Personally I like this strategy the best, because:
- Email makes it easier to send people to the review page, as they’re already on their phone/computer
- You can time review requests more accurately, if you want to ask only when someone’s had a chance to use the product
- Providing more value upfront increases the chance of customers leaving a positive review
- You get even more value than just a boost in reviews, as you’re building a list too
However, As we said earlier, you’re probably best to test both strategies to see what’s best for you.
Here’s how the process plays out.
First, the customer sees the product insert with an offer for a free PDF download, for example. The insert instructs the customer to go to a URL to get their offer.
The URL leads to a simple landing page, asking the customer to enter their email to get the offer.
Upon signing up, you deliver the freebie, and the ask, in the same manner above, if the customer will leave a review.
(You could also separate the review request into a later email, if you wish).
It’s very simple. Best of all, 99% of this can be automated, so it runs in the background without any day-to-day work necessary.
To-Do’s, and Not-to-Do’s with Amazon Product Inserts
There are some things you should be sure to do with these product insert review requests, and some things to avoid.
#1: Follow the rules
Product inserts are not policed that closely by Amazon, but you should still keep your strategy within TOS, so you don’t risk getting banned.
Offering an incentive in exchange for a review is strictly against Amazon’s rules. So if you’re using the second method, be careful about how you word this. Don’t link the incentive to the review.
If you were to say “we’ll give you a free product if you leave a review”, that’s 100% against TOS.
However, if you say, “enter your email to get a free product”, then later on ask for a review separately, this is ok.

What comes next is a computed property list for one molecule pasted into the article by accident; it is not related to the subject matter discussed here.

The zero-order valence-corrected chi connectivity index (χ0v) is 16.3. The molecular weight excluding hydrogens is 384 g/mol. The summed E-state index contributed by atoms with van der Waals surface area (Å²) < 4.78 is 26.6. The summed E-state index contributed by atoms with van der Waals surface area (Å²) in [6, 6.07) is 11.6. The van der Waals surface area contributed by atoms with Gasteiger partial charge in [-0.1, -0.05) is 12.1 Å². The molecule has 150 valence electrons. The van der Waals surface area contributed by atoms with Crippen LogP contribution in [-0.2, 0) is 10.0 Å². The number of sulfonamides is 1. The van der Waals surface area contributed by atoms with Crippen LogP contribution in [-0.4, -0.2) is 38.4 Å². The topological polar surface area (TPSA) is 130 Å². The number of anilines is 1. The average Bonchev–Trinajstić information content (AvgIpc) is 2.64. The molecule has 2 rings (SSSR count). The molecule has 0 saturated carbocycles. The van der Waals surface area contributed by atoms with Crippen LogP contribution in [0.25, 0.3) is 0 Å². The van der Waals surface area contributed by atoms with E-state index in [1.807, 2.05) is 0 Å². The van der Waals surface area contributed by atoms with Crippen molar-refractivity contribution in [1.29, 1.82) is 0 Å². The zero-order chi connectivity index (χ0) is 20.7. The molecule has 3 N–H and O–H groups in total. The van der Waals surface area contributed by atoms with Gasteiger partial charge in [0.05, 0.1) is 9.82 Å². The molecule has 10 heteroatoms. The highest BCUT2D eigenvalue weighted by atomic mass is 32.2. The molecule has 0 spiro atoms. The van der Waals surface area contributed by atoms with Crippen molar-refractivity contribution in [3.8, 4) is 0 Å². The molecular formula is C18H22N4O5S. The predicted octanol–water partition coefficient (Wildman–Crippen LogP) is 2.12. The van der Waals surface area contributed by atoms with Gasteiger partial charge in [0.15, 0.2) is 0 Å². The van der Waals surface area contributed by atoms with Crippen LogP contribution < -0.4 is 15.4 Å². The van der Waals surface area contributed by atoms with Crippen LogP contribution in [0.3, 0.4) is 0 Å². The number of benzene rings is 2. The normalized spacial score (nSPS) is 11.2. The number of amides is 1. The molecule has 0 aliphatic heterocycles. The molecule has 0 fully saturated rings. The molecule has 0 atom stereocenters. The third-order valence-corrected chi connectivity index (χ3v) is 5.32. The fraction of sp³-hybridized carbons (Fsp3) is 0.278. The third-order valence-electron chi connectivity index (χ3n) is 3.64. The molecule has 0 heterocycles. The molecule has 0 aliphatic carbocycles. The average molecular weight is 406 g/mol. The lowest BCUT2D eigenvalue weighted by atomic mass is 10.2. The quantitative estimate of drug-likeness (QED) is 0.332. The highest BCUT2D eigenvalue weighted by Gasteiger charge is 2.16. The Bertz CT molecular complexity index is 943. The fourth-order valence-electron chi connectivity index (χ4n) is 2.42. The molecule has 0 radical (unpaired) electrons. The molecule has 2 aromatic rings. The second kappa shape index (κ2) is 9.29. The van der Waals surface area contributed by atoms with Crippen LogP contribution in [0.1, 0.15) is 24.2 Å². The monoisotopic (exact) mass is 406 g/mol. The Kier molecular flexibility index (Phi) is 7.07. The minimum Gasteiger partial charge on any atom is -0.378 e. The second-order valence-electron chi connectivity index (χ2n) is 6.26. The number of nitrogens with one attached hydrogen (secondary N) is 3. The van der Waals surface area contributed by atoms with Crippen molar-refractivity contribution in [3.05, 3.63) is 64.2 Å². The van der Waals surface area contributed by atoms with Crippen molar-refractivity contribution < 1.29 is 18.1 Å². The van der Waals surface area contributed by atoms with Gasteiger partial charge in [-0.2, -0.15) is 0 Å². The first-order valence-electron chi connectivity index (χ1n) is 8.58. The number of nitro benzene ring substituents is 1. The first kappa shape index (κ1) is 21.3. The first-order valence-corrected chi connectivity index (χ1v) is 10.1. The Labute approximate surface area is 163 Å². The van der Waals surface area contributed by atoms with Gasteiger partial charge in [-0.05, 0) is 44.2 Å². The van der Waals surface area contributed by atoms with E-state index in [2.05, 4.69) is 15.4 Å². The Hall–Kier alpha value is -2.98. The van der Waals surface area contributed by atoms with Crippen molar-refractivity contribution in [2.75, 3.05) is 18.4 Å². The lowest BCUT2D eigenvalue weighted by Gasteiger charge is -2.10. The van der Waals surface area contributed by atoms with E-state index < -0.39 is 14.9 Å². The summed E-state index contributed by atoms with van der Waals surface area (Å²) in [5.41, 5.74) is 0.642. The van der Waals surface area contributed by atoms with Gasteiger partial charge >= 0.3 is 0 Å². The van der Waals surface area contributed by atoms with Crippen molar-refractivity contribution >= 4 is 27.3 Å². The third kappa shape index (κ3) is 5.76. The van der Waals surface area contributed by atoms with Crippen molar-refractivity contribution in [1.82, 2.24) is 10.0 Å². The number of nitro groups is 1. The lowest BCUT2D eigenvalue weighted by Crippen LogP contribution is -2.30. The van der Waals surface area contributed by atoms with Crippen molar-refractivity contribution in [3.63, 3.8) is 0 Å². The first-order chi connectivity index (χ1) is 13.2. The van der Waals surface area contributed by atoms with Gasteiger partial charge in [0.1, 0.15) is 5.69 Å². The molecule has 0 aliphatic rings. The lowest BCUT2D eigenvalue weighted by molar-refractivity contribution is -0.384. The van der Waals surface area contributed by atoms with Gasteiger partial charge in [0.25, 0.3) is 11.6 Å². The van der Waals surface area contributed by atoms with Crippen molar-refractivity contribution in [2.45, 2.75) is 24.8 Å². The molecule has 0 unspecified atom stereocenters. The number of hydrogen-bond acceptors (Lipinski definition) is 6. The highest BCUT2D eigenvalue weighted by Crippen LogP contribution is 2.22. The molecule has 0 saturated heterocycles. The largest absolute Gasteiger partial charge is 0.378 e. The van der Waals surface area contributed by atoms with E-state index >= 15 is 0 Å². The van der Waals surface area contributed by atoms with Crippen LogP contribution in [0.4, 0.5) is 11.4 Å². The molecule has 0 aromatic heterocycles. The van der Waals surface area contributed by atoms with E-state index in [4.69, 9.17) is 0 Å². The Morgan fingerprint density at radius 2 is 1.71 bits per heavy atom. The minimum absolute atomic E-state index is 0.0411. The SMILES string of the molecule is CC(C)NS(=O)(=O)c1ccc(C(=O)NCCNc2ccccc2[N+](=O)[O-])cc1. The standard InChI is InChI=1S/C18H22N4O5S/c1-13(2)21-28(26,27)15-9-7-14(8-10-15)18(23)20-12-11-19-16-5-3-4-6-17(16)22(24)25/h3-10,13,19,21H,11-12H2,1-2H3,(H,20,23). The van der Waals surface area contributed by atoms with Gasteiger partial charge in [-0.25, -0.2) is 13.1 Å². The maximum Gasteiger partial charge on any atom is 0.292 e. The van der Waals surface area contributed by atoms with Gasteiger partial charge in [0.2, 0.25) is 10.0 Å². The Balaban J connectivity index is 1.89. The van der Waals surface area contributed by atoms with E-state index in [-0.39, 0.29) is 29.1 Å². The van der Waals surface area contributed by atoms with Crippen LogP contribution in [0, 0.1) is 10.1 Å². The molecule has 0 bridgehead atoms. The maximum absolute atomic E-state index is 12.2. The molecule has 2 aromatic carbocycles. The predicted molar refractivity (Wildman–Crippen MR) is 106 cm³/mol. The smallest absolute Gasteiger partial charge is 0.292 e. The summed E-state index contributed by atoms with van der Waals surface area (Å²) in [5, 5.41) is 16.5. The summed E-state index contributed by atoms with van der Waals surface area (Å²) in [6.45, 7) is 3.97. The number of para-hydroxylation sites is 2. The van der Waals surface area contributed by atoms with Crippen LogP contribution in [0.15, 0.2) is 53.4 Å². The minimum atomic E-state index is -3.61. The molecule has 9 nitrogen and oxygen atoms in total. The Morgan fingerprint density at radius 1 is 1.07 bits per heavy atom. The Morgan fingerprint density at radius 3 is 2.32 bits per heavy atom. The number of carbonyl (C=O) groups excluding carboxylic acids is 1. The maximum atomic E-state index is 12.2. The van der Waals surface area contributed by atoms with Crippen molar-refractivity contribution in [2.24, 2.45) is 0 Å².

Along with this, you can get in trouble if you use suggestive wording or practices to encourage only positive reviews.
You can’t say “if you’re happy, leave a review”, or ask a customer to leave a “positive” review.
The above example would be in violation of terms of service, as it only asks for a review from happy customers, while asking unhappy customers to contact the company directly.
Want more clarification? Here’s a reminder on product insert policies from the Amazon seller forums:
Asking for reviews is fine – but you can’t ask for positive reviews.
#2: Say thank you
Always lead with appreciation. This gets the customer in a positive frame of mind, and softens them up to where they’re more likely to say “yes” when you eventually ask for a review.
You should take this approach whenever you contact your customers – if you only ever talk to your customers to ask for something, they’re going to ignore you pretty quickly.
#3: Provide value
The more value a customer gets out of your product, the happier they’ll be. It’s in your best interests to help them along the way.
If you can include installation instructions, suggested uses, or anything else that helps someone use your product, do it.
#4: Show off your brand’s identity
Branding opportunities on Amazon are few and far between. So take any chance you can to communicate outside Amazon and build your brand.
Instead of a plain white card with plain black text, add your brand’s logo, and try to inject a bit of personality. This will help build your brand as one the customer remembers, and hopefully they will start to develop brand loyalty for you.
Product Insert Design Tips
Product inserts are usually about the size of business cards, or a bit larger. You want to make your product cards easy to read. Don’t jam too much information on a small card.
Put your brand logo on the card. And infuse your brand voice into it (and all communications).
A simple design is usually best – it’s worth it to get something designed professionally, since this will be representing your brand with many many customers.
Sample Insert Cards for Reviews
Here are some examples of insert cards used to ask for reviews, which you can use for inspiration when creating your own.
This insert has a really clean design, and does a great job of thanking the customer and helping them use the product.
You can customize the text to fit the voice of your brand (and obviously make sure you don’t have any spelling mistakes!).